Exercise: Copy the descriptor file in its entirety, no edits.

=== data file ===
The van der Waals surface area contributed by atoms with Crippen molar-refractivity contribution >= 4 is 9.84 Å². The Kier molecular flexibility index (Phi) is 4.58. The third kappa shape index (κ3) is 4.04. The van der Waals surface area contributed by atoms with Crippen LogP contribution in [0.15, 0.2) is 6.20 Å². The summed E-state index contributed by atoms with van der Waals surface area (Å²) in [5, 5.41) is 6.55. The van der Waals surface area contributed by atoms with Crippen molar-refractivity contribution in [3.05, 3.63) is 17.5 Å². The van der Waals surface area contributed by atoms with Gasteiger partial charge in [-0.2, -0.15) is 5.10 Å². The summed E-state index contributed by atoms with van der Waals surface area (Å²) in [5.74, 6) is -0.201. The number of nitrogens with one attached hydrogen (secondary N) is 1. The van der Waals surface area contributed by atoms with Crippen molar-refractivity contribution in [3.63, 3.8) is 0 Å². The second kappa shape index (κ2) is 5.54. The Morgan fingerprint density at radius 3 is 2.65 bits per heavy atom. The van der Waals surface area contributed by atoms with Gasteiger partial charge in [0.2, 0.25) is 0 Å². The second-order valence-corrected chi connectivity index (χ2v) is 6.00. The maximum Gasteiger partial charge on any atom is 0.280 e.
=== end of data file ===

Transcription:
The van der Waals surface area contributed by atoms with Crippen molar-refractivity contribution >= 4 is 9.84 Å². The Kier molecular flexibility index (Phi) is 4.58. The third kappa shape index (κ3) is 4.04. The van der Waals surface area contributed by atoms with Crippen LogP contribution in [0.15, 0.2) is 6.20 Å². The summed E-state index contributed by atoms with van der Waals surface area (Å²) in [5, 5.41) is 6.55. The van der Waals surface area contributed by atoms with Crippen molar-refractivity contribution in [3.05, 3.63) is 17.5 Å². The van der Waals surface area contributed by atoms with Gasteiger partial charge in [-0.2, -0.15) is 5.10 Å². The summed E-state index contributed by atoms with van der Waals surface area (Å²) in [5.74, 6) is -0.201. The number of nitrogens with one attached hydrogen (secondary N) is 1. The van der Waals surface area contributed by atoms with Crippen molar-refractivity contribution in [3.63, 3.8) is 0 Å². The second kappa shape index (κ2) is 5.54. The Morgan fingerprint density at radius 3 is 2.65 bits per heavy atom. The van der Waals surface area contributed by atoms with Gasteiger partial charge in [0.2, 0.25) is 0 Å². The second-order valence-corrected chi connectivity index (χ2v) is 6.00. The maximum Gasteiger partial charge on any atom is 0.280 e.